"Wherever you go, I will go; where you lodge, I will lodge; your people are my people, and your God is my God; where you die, I will die, and there I will be buried." (Ruth 1:16-17)
For thousands of years, Ruth and others have joined themselves to the Jewish people, accepting both our history and our destiny as theirs. The forms of joining the Jewish people have changed over the centuries, but the general procedure remains the same since the time the Rabbis first discussed the issue in the Talmud. To convert to Judaism, a person must act not for any ulterior motive; rather, one must accept Judaism as one's exclusive religious practice and become part of the Jewish people. Westminster Synagogue offers a programme for those wishing to convert, to confirm their Jewish status or members who simply wish to join a group that is exploring Judaism and what it means to be Jewish.
The person who wishes to convert should make an appointment with our Rabbi and arrange an interview. The candidate should attend (if appropriate or relevant with his or her Jewish partner). Everyone will receive a sympathetic welcome and all help will be given to go through the process. Generally the process takes one year so that the candidate can experience all of the Jewish holy days and some of the Jewish life cycles. Classes are run once a week and attendance at Shabbat and Festival services is integral to the process. Candidates for conversion are required to write essays, on which guidance will be given. After the period of study, the candidate will be recommended to appear before the Rabbinic Board (Beit Din) of three Rabbis who will assess the candidate, following the recommendation of the sponsoring Rabbi and Synagogue. This is not an examination but a discussion about the essays, the experience and approach of the candidate and his/her partner (if relevant).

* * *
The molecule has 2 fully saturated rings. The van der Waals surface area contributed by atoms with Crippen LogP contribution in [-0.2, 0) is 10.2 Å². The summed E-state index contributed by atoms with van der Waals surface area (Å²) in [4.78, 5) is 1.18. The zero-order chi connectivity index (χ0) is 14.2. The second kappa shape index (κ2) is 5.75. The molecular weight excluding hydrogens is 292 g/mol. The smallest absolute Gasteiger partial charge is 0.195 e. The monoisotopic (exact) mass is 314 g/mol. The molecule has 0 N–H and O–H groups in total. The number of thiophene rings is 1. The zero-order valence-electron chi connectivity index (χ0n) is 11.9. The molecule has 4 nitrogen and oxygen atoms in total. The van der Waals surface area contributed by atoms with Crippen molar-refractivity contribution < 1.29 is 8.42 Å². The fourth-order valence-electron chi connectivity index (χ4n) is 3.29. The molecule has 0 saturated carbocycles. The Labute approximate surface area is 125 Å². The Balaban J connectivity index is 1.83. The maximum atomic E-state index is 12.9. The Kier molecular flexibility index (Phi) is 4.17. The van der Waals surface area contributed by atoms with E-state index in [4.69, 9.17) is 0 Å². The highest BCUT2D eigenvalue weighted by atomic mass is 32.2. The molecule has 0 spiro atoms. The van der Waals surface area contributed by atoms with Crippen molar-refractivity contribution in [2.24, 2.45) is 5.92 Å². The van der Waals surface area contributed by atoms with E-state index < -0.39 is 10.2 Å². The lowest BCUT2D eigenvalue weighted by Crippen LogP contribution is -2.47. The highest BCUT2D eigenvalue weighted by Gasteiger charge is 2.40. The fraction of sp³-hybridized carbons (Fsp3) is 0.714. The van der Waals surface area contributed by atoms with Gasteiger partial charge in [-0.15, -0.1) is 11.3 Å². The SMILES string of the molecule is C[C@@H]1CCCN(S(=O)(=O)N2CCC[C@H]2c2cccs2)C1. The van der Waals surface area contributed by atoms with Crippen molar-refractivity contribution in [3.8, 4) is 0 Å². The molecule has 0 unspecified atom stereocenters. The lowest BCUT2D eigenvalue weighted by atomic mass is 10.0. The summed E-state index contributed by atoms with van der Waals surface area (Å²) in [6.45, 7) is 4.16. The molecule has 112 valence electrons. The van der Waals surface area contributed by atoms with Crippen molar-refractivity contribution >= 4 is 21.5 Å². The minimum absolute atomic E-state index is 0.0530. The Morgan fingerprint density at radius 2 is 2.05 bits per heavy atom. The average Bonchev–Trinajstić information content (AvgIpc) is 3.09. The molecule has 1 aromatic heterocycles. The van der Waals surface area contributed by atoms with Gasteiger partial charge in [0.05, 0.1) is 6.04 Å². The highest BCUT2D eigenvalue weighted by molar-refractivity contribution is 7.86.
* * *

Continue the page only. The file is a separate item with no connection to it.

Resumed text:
For more information about conversion, please click here or contact Rabbi Salamon by email at email@example.com.
The photo is of Maty Grunberg's 'Book of Ruth' one of many books available at the Westminster Synagogue library. To browse more books, click here.